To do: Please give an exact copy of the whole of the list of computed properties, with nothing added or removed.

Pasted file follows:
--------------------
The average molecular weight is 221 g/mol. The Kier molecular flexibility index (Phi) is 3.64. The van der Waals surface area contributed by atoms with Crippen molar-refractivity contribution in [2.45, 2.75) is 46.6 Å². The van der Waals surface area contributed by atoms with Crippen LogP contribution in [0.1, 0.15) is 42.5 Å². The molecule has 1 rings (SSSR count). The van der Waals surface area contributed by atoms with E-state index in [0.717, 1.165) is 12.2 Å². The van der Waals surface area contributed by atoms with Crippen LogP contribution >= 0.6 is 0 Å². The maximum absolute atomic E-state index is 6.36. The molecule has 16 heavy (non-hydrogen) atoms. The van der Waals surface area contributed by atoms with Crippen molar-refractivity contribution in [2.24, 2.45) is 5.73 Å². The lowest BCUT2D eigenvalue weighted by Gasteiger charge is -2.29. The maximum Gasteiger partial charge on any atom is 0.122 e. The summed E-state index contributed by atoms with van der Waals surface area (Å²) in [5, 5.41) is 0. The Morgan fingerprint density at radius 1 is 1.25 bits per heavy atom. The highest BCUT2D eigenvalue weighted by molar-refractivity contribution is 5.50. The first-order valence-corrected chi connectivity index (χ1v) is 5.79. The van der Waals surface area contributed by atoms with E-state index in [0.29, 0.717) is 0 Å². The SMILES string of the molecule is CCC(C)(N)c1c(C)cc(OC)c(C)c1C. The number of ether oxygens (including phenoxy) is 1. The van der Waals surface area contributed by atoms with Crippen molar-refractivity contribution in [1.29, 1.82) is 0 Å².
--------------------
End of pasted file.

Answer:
The average molecular weight is 221 g/mol. The Kier molecular flexibility index (Phi) is 3.64. The van der Waals surface area contributed by atoms with Crippen molar-refractivity contribution in [2.45, 2.75) is 46.6 Å². The van der Waals surface area contributed by atoms with Crippen LogP contribution in [0.1, 0.15) is 42.5 Å². The molecule has 1 rings (SSSR count). The van der Waals surface area contributed by atoms with E-state index in [0.717, 1.165) is 12.2 Å². The van der Waals surface area contributed by atoms with Crippen LogP contribution >= 0.6 is 0 Å². The maximum absolute atomic E-state index is 6.36. The molecule has 16 heavy (non-hydrogen) atoms. The van der Waals surface area contributed by atoms with Crippen molar-refractivity contribution in [2.24, 2.45) is 5.73 Å². The lowest BCUT2D eigenvalue weighted by Gasteiger charge is -2.29. The maximum Gasteiger partial charge on any atom is 0.122 e. The summed E-state index contributed by atoms with van der Waals surface area (Å²) in [5, 5.41) is 0. The Morgan fingerprint density at radius 1 is 1.25 bits per heavy atom. The highest BCUT2D eigenvalue weighted by molar-refractivity contribution is 5.50. The first-order valence-corrected chi connectivity index (χ1v) is 5.79. The van der Waals surface area contributed by atoms with E-state index in [0.29, 0.717) is 0 Å². The SMILES string of the molecule is CCC(C)(N)c1c(C)cc(OC)c(C)c1C. The number of ether oxygens (including phenoxy) is 1. The van der Waals surface area contributed by atoms with Crippen molar-refractivity contribution in [1.29, 1.82) is 0 Å².